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APN Legislative Round-Up - June 27, 2008

I. Bills and Resolutions; II. Final Passage of FY08 Supplemental Approps Bill; III. Clarifying H. Con. Res. 362 & the Issue of Naval Blockade; IV. Gilchrest and Paul on H. Con. Res. 362; V. Obama Letter to Bush on MidEast; VI. Dear Colleagues

...for the week ending June 27, 2008

I.     Bills and Resolutions 
II.   Final Passage of FY08 Supplemental Approps Bill 
III.  Clarifying H. Con. Res. 362 & the Issue of Naval Blockade 
IV.  Gilchrest and Paul on H. Con. Res. 362 
V.   Obama Letter to Bush on MidEast 
VI.  Dear Colleagues


(SUPPLEMENT APPROPRIATIONS) HR 2642: Originally introduced on 6/11/07 as a bill "Making appropriations for military construction, the Department of Veterans Affairs, and related agencies for the fiscal year ending September 30, 2008, and for other purposes," this bill transformed into the Supplemental Appropriations Act, 2008 (the war supplemental). It has bounced back and forth between the House and Senate several times. In the latest action on 6/26/08, at 9:42pm, the Senate agreed to the latest House version of the bill.  The bill now goes to the President, who is expected to act quickly to sign it into law.   As noted in previous editions of the Round-Up, the bill includes substantial funding for the Middle East.  For more details of this latest action, see:  For full details of Middle East-related provisions of the bill, see Section II, below.

(ARAB MEDIA) H. Res. 1308:  Introduced 6/26/08 by Rep. Bilirakis (R-FL) and 23 cosponsors, "Condemning the broadcasting of incitement to violence against Americans and the United States in media based in the Middle East, and for other purposes."  Referred to the House Committee on Foreign Affairs.  It should be recalled that on 6/18/08 the House voted to suspend the rules and passed H. Res. 1127 by a voice vote.  That was a resolution "condemning the endemic restrictions on freedom of the press and media and public expression in the Middle East and the concurrent and widespread presence of anti-Semitic incitement to violence and Holocaust denial in the Arab media and press."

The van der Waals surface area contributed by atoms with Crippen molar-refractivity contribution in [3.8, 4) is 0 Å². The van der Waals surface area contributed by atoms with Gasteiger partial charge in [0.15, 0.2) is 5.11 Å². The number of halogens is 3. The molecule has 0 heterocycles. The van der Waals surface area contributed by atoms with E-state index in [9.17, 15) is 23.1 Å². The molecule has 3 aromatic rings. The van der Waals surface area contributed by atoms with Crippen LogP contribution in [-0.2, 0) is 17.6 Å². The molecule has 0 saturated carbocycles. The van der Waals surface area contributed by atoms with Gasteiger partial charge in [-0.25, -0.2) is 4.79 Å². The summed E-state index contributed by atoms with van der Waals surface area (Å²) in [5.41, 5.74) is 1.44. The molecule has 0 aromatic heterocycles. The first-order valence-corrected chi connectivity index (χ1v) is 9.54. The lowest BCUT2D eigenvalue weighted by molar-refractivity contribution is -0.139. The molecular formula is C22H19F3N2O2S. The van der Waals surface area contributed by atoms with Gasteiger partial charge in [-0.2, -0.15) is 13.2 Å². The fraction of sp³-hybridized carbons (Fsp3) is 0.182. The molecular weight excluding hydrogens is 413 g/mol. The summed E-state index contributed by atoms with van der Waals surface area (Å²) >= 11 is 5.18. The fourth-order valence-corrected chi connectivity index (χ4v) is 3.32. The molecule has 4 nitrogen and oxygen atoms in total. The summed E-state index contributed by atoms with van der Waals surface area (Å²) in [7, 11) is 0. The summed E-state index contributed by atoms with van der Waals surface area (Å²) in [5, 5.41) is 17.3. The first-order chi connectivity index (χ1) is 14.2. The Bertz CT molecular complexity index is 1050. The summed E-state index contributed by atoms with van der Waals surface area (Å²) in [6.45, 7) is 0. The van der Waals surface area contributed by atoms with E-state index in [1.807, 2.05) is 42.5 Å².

(IRAN) H. Res. 1310: Introduced 6/26/08 by Rep. Jackson-Lee (D-TX) and two cosponsors, "Expressing the sense of the House of Representatives that the Government of Iran's lack of protection for internationally recognized human rights creates poor conditions for religious freedom in the Islamic Republic of Iran."   Referred to the House Committee on Foreign Affairs.

(SAUDI ARABIA) S. 3193:  Introduced 6/25/08 by Sens. Schumer (D-NY) and Ensign (R-NV), "to restrict nuclear cooperation with the Kingdom of Saudi Arabia."  Referred to the Committee on Foreign Relations.

(EGYPT)  H. Res. 1303: Introduced 6/24/08 by Rep. Wolf (R-VA) and 14 cosponsors, "Calling on the Egyptian Government to respect human rights and freedoms of religion and expression in Egypt."  Referred to the House Committee on Foreign Affairs.

(IRAN) HR 6361: Introduced 6/24/08 by Rep. Weiner (D-NY) and no cosponsors, "To strengthen the liability of parent companies for violations of sanctions by foreign entities, and for other purposes."  The short title of the bill is the "Stop Business with Terrorists Act of 2008." Section 3 of the bill states that "In any case in which an entity engages in an act outside the United States that, if committed in the United States or by a United States person, would violate the provisions of Executive Order 12959 (50 U.S.C. 1701 note) or Executive Order 13059 (50 U.S.C. 1701 note), or any other prohibition on transactions with respect to Iran imposed under the authority of the International Emergency Economic Powers Act (50 U.S.C. 1701 et seq.), the parent company of the entity shall be subject to the penalties for the act to the same extent as if the parent company had engaged in the act."  Referred to the House Committee on Foreign Affairs.

(IRAN-RUSSIA) H.J. Res. 95:  Introduced 6/24/08 by Reps. Berman (D-CA) and Ros-Lehtinen (R-FL), "Providing for the disapproval of the Congress of the proposed agreement for cooperation between the United States and the Russian Federation pursuant to the Atomic Energy Act of 1954."   Referred to the House Committee on Foreign Affairs.  This resolution is identical to H. J. Res. 85, introduced 5/14/08 by Rep. Markey (D-MA).  The referenced agreement is the proposed Agreement Between the Government of the United States of America and the Government of the Russian Federation for Cooperation in the Field of Peaceful Uses of Nuclear Energy (also known as a 123 Agreement, after the relevant section of the Atomic Energy Act of 1954), transmitted by the President to Congress on 5/13/08 (  For details of the Iran-related controversy over this agreement, see the 5/2/08 edition of the Round-Up, and see:  A 6/24/08 press release from the House Committee on Foreign Affairs quoted Chairman Berman as stating:  "This is a very complicated issue, upon which we've held one hearing.There are some good arguments for the agreement, and some good ones against it.  But for me, this all boils down to one essential question: Will moving forward with this agreement help us in our efforts to persuade Iran to stop pursuing a nuclear weapons program?  I chose to introduce a resolution of disapproval today because I want the Administration to understand that I will not support the agreement until that question - on the most critical foreign policy issue facing our nation today -- is answered to my satisfaction."